THERMODYNAMIC PROPERTIES OF WATER FOR COMPUTER SIMULATION OF POWER PLANTS.
AuthorKUCK, INARA ZARINS.
KeywordsSteam -- Thermal properties -- Mathematical models.
Water -- Thermal properties -- Mathematical models.
Liquid metal fast breeder reactors.
Kinetic theory of liquids -- Mathematical models.
Nuclear reactor kinetics.
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PublisherThe University of Arizona.
RightsCopyright © is held by the author. Digital access to this material is made possible by the University Libraries, University of Arizona. Further transmission, reproduction or presentation (such as public display or performance) of protected items is prohibited except with permission of the author.
AbstractSteam property evaluations may represent a significant portion of the computing time necessary for power system simulations. The iterative nature of the solutions for heat transfer and kinetic equations often requires thousands of steam property evaluations during the execution of a single program. Considerable savings may be realized by simplification of property evaluations. Empirical equations have been obtained for the thermodynamic properties of water in the region of interest. To maintain thermodynamic consistency, the compressibility factor Z, in terms of pressure and temperature, was obtained by curve fitting, and the enthalpy, entropy, and internal energy were derived by standard relationships. Formulations for heat capacity, saturation temperature as a function of saturation pressure, the specific volume of saturated water as a function of saturation pressure, and specific volume of saturated water as a function of the saturation temperature were determined by curve fitting of independent equations. Derivatives were obtained by differentiation of the appropriate formulations. Evaporator and superheater components of a liquid metal fast breeder reactor power plant simulator were chosen as test cases for the empirical representations. Results obtained using the empirical equations were comparable to those obtained using tabular values, but significant savings in computational costs were realized. Execution time for the evaporator program with the empirical forms was approximately 27 percent less than for the program with tables. Execution time for the super-heater program was approximately 23 percent less.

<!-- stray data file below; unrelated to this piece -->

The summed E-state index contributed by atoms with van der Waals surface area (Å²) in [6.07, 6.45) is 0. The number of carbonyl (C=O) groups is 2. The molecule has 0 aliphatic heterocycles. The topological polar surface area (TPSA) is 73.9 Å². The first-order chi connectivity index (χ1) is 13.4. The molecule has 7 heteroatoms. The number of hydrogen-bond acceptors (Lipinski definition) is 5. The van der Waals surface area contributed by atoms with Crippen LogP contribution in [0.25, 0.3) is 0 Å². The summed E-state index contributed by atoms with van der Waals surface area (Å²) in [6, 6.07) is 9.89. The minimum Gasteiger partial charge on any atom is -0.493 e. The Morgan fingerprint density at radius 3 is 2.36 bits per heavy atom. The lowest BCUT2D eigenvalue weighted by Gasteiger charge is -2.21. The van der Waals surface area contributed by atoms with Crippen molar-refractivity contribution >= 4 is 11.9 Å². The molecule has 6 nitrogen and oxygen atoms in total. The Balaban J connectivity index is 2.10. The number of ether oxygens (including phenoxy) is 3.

Degree ProgramNuclear Engineering